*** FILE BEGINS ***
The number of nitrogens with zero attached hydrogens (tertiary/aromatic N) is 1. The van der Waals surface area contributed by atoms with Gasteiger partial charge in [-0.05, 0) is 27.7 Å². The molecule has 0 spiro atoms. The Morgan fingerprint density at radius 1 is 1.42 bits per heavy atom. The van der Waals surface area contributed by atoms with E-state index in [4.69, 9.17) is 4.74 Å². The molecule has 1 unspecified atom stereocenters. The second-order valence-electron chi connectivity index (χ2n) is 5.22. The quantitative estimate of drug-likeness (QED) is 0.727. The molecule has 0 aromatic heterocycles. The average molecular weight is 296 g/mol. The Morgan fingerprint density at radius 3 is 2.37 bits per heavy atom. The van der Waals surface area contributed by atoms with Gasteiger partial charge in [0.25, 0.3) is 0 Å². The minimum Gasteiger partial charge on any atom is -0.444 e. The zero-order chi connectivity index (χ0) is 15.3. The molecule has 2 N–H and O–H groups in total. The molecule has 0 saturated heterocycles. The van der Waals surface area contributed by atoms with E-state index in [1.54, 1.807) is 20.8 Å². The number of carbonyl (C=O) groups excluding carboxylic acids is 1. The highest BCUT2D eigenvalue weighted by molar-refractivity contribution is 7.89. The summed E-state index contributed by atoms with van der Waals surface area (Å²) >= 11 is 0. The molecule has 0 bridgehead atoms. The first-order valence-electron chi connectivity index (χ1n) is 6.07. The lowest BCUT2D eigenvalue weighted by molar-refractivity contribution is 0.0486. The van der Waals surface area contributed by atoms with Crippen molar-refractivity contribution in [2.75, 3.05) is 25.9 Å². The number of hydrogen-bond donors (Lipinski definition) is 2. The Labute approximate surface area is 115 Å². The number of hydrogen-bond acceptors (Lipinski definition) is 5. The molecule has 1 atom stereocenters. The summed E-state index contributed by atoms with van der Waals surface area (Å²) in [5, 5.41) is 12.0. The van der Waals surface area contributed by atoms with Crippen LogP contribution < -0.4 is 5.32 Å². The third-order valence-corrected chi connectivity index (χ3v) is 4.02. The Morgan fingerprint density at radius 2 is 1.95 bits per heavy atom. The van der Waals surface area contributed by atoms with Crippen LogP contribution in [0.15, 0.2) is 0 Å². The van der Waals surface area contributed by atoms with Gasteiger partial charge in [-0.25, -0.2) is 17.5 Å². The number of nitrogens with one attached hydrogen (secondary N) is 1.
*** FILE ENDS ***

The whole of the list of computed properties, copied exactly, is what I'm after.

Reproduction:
The number of nitrogens with zero attached hydrogens (tertiary/aromatic N) is 1. The van der Waals surface area contributed by atoms with Gasteiger partial charge in [-0.05, 0) is 27.7 Å². The molecule has 0 spiro atoms. The Morgan fingerprint density at radius 1 is 1.42 bits per heavy atom. The van der Waals surface area contributed by atoms with E-state index in [4.69, 9.17) is 4.74 Å². The molecule has 1 unspecified atom stereocenters. The second-order valence-electron chi connectivity index (χ2n) is 5.22. The quantitative estimate of drug-likeness (QED) is 0.727. The molecule has 0 aromatic heterocycles. The average molecular weight is 296 g/mol. The Morgan fingerprint density at radius 3 is 2.37 bits per heavy atom. The van der Waals surface area contributed by atoms with Gasteiger partial charge in [0.25, 0.3) is 0 Å². The minimum Gasteiger partial charge on any atom is -0.444 e. The zero-order chi connectivity index (χ0) is 15.3. The molecule has 2 N–H and O–H groups in total. The molecule has 0 saturated heterocycles. The van der Waals surface area contributed by atoms with E-state index in [1.54, 1.807) is 20.8 Å². The number of carbonyl (C=O) groups excluding carboxylic acids is 1. The highest BCUT2D eigenvalue weighted by molar-refractivity contribution is 7.89. The summed E-state index contributed by atoms with van der Waals surface area (Å²) >= 11 is 0. The molecule has 0 bridgehead atoms. The first-order valence-electron chi connectivity index (χ1n) is 6.07. The lowest BCUT2D eigenvalue weighted by molar-refractivity contribution is 0.0486. The van der Waals surface area contributed by atoms with Crippen molar-refractivity contribution in [2.75, 3.05) is 25.9 Å². The number of hydrogen-bond donors (Lipinski definition) is 2. The Labute approximate surface area is 115 Å². The number of hydrogen-bond acceptors (Lipinski definition) is 5. The molecule has 1 atom stereocenters. The summed E-state index contributed by atoms with van der Waals surface area (Å²) in [5, 5.41) is 12.0. The van der Waals surface area contributed by atoms with Crippen LogP contribution < -0.4 is 5.32 Å². The third-order valence-corrected chi connectivity index (χ3v) is 4.02. The Morgan fingerprint density at radius 2 is 1.95 bits per heavy atom. The van der Waals surface area contributed by atoms with Crippen LogP contribution in [0.15, 0.2) is 0 Å². The van der Waals surface area contributed by atoms with Gasteiger partial charge in [-0.25, -0.2) is 17.5 Å². The number of nitrogens with one attached hydrogen (secondary N) is 1.